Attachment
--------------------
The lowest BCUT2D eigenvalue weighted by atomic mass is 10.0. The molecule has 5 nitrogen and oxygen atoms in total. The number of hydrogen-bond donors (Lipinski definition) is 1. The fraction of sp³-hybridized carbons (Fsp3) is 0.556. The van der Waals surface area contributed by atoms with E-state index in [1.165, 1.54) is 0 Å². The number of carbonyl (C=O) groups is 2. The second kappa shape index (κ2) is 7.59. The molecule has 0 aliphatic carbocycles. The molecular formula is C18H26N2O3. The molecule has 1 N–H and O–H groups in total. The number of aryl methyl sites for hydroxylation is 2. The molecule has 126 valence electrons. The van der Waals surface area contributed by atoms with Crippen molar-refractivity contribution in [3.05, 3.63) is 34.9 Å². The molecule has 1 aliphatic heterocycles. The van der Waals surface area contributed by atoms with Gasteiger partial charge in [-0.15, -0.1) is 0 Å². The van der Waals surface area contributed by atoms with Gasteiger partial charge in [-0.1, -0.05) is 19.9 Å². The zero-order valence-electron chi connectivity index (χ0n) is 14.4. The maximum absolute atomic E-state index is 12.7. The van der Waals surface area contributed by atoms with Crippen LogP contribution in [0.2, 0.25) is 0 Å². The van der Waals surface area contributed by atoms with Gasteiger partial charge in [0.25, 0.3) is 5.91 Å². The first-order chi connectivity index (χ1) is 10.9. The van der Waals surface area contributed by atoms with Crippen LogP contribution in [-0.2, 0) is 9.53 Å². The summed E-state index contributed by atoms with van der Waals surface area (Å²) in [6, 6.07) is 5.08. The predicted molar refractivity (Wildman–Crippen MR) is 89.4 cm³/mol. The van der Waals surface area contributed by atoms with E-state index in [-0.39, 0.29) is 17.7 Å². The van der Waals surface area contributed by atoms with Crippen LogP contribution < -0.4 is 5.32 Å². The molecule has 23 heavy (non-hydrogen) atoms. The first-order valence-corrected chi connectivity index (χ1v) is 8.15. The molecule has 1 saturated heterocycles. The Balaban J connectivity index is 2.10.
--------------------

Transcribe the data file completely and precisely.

The lowest BCUT2D eigenvalue weighted by atomic mass is 10.0. The molecule has 5 nitrogen and oxygen atoms in total. The number of hydrogen-bond donors (Lipinski definition) is 1. The fraction of sp³-hybridized carbons (Fsp3) is 0.556. The van der Waals surface area contributed by atoms with E-state index in [1.165, 1.54) is 0 Å². The number of carbonyl (C=O) groups is 2. The second kappa shape index (κ2) is 7.59. The molecule has 0 aliphatic carbocycles. The molecular formula is C18H26N2O3. The molecule has 1 N–H and O–H groups in total. The number of aryl methyl sites for hydroxylation is 2. The molecule has 126 valence electrons. The van der Waals surface area contributed by atoms with Crippen molar-refractivity contribution in [3.05, 3.63) is 34.9 Å². The molecule has 1 aliphatic heterocycles. The van der Waals surface area contributed by atoms with Gasteiger partial charge in [-0.15, -0.1) is 0 Å². The van der Waals surface area contributed by atoms with Gasteiger partial charge in [-0.1, -0.05) is 19.9 Å². The zero-order valence-electron chi connectivity index (χ0n) is 14.4. The maximum absolute atomic E-state index is 12.7. The van der Waals surface area contributed by atoms with Crippen LogP contribution in [0.2, 0.25) is 0 Å². The van der Waals surface area contributed by atoms with Gasteiger partial charge in [0.25, 0.3) is 5.91 Å². The first-order chi connectivity index (χ1) is 10.9. The van der Waals surface area contributed by atoms with Crippen LogP contribution in [-0.2, 0) is 9.53 Å². The summed E-state index contributed by atoms with van der Waals surface area (Å²) in [6, 6.07) is 5.08. The predicted molar refractivity (Wildman–Crippen MR) is 89.4 cm³/mol. The van der Waals surface area contributed by atoms with E-state index in [-0.39, 0.29) is 17.7 Å². The van der Waals surface area contributed by atoms with Crippen LogP contribution < -0.4 is 5.32 Å². The molecule has 23 heavy (non-hydrogen) atoms. The first-order valence-corrected chi connectivity index (χ1v) is 8.15. The molecule has 1 saturated heterocycles. The Balaban J connectivity index is 2.10.